Using Stuff Up

I love to use stuff up. It’s a great feeling to finish the contents of a container and then recycle or toss it, as appropriate. Now there’s one less thing cluttering up my cabinets!

The things I love to use up fall into two categories:

  • Things I use frequently.
  • Things I use rarely.

For things I use frequently, I generally notice that I am running low and have already purchased a replacement. So when I use up the old one, the new one is ready. Things that fall into this category are stuff like toothpaste, Tylenol, everyday makeup, and a box of 5,000 staples that I thought would outlive me.

For things I use rarely, it’s exciting to finish up something up that has been around for a while. I may not even buy a replacement because it gets used so rarely, so it gives me some free space. Things that fall into this category are stuff like specialized Band-Aids and colored printer paper.

So where does this system break down? For things that get used frequently, the system breaks down if I don’t have a replacement. If it wasn’t available at the store the day I noticed I was running low, I may forget about it and then find myself completely out of that item. Oops!

For things that get used rarely, the system breaks down if I forget that I have that item because I haven’t used it so long. Then I might end up buying a new one, and it’s not until I put it away that I realized I have a package already that’s almost empty. It’s so frustrating to have lost the opportunity to use it up!

When I work with clients, we often find multiples of the same item. If it’s an item that they use frequently, they’ll tell me that they wanted to make sure they didn’t run out so they bought a lot. But that’s not a good solution. Because they have so many, they don’t notice when they are on the last one, and they end up with none. Then they buy too many again. See the cycle?

If they have multiples of an item they use rarely, they’ll tell me that they forgot they had it or they couldn’t find it when they needed it so they bought another one. Often they didn’t even realize that they had multiples until I pointed it out, because they don’t have a good system for keeping similar things together.

Here are some guidelines for managing your stuff so that you don’t have too many or too few:

  • Buy only one backup for your frequently used items, and be diligent about replacing it after you start the new one.
  • Organize your stuff so that you know where everything is and you can see it, and keep like stuff together.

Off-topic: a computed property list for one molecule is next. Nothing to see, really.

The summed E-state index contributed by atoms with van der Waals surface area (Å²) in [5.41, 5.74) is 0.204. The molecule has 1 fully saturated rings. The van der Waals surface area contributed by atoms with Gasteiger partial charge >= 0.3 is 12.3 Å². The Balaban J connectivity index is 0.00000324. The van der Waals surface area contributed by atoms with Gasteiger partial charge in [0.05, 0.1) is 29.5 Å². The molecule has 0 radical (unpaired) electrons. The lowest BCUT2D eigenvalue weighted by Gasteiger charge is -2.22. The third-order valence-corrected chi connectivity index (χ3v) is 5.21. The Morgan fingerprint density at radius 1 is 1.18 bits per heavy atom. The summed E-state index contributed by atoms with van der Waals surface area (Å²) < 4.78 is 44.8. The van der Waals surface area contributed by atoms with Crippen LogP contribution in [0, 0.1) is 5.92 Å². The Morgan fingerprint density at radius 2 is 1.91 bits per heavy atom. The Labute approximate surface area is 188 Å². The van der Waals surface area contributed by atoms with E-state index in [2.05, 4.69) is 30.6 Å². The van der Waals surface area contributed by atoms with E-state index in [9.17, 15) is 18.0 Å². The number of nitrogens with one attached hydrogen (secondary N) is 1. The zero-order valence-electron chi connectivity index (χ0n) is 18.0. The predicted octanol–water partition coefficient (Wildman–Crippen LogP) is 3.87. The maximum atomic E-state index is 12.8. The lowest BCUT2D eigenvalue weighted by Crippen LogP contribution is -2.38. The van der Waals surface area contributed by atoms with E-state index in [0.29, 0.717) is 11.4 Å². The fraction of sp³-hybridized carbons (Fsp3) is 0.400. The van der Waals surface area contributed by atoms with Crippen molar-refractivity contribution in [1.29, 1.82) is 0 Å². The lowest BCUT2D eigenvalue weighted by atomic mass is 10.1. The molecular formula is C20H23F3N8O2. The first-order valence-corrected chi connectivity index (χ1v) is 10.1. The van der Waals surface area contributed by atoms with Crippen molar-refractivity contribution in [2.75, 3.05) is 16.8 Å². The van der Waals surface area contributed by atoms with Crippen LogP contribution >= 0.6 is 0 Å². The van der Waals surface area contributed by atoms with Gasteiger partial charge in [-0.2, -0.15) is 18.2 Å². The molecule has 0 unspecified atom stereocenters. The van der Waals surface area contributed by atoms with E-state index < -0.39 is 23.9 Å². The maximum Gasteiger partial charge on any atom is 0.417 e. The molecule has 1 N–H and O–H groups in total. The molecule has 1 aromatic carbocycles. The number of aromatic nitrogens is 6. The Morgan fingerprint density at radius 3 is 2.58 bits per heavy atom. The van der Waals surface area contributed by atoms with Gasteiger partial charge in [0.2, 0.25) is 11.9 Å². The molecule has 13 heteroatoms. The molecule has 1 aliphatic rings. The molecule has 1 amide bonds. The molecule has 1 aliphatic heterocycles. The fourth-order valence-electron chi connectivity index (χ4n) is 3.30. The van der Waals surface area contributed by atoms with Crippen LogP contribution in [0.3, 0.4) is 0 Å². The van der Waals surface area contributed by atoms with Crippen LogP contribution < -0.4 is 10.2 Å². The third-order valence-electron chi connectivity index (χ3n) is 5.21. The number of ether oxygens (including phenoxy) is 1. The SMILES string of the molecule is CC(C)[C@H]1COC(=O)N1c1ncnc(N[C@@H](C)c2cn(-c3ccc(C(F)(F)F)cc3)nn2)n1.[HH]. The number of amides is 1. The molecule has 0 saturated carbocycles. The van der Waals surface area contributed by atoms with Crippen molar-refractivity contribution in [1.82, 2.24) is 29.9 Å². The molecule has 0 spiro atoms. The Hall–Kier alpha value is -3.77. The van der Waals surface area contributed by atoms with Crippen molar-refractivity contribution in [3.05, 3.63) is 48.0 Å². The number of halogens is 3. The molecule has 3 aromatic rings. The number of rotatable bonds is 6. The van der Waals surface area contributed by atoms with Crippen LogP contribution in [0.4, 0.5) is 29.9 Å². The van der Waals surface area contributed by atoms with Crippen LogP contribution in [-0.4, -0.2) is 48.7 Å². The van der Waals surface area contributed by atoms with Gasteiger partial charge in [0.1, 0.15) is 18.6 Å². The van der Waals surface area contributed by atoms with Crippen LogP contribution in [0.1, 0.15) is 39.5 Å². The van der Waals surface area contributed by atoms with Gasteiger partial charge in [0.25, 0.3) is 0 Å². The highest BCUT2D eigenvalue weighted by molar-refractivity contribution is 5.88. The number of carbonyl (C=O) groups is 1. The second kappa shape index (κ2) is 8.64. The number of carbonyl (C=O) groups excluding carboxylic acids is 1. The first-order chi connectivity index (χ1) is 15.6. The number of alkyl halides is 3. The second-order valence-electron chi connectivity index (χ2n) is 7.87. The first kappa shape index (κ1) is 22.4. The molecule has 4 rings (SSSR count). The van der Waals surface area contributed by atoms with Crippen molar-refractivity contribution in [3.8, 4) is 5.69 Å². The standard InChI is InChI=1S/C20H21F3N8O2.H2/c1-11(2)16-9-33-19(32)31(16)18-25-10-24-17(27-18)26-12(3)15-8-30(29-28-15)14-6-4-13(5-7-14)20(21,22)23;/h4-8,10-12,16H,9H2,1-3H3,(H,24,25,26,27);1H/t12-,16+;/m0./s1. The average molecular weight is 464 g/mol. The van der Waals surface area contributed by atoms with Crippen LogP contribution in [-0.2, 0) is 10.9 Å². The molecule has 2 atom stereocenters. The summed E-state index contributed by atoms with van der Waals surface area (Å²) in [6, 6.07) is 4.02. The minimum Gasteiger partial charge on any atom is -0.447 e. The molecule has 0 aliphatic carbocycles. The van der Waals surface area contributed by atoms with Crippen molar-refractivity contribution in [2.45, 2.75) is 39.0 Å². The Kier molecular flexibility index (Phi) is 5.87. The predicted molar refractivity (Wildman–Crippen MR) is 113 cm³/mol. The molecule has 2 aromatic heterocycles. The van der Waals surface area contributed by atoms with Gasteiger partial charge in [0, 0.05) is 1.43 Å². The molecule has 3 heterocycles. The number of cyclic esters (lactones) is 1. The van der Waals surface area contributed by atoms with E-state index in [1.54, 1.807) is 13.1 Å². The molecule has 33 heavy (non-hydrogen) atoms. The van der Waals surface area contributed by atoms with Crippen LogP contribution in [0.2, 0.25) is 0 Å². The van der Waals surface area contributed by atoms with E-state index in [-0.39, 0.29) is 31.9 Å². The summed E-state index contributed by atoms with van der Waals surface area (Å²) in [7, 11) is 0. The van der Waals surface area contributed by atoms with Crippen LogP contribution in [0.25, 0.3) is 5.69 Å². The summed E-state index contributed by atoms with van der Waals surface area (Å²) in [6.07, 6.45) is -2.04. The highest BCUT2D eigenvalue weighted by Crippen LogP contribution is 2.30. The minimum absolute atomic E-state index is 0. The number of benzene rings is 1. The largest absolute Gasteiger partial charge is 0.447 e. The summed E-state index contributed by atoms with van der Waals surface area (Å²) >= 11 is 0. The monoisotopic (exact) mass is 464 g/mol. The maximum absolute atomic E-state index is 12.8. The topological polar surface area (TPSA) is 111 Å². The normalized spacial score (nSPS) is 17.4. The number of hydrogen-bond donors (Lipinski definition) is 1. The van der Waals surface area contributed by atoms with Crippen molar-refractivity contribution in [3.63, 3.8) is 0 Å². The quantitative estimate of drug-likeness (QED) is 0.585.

• If you’ve been holding onto something for a long time and haven’t used it, toss it. A sure sign is that it has become dusty on top!

Outliving Your Office Supplies

I got a real kick out of a recent article in the New York Times called “Let Me Count The Days“.  In this amusing piece, author James Collins takes a look at his box of 5,000 staples and realizes he will never use them all up.   His mortality is made real to him when he is forced to acknowledge that his office supplies will outlive him.

A few years ago, I wrote about my mother purchasing a value-pack of Q-Tips simply because she found the unit price irresistible (see A Cautionary Tale about Q-Tips).   She knew that she didn’t need that many, and she tried to rationalize the purchase by offering some to my sister and to me.  My mother passed away 18 months later, and her stash of Q-Tips did indeed outlast her.

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Sucked In By A Sale

Long-time readers of my organizing tips may recall an earlier rant of mine on the tyranny of coupons (Coupons: To Clip or Not To Clip?)  Coupons induce us to behave in irrational ways that waste our time and create clutter.  Similarly, sales are likely to have the same effect.

When we are shopping for something specific, it’s quite delightful to find that the item we planned to buy is on sale and we can purchase it for less than expected.  However, our delight in discovering a sale often leads us into some self-defeating behaviors.  Here’s an example.

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Keep Like With Like

One of my five basic organizing principles is “Keep like with like”.  In  my clients’ homes, I see over and over again what happens when this principle is violated.

I often hear the anguished cry, “I had no idea I had so many of these!”

When you don’t keep like with like, one of two results is likely to happen:  (1) you run out, or (2) you overbuy.  You may be asking yourself, how can one behavior result in two completely opposite outcomes? 

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Better Ways to Spend

I was intrigued by a book review in the weekly magazine The Economist, since the book in question delivers the same message that I have been telling my clients: spend your money on experiences, not things.

According to “Happy Money: The Science of Smarter Spending”, by Elizabeth Dunn and Michael Norton, behavioral research indicates that the excitement brought on by material purchases wears off quickly.  A much better strategy, the review states, is “to spend money on experiences, like interesting trips, unique meals, or even going to the cinema.  These purchases often become more valuable with time — as stories or memories — particularly if they involve feeling more connected to others.”

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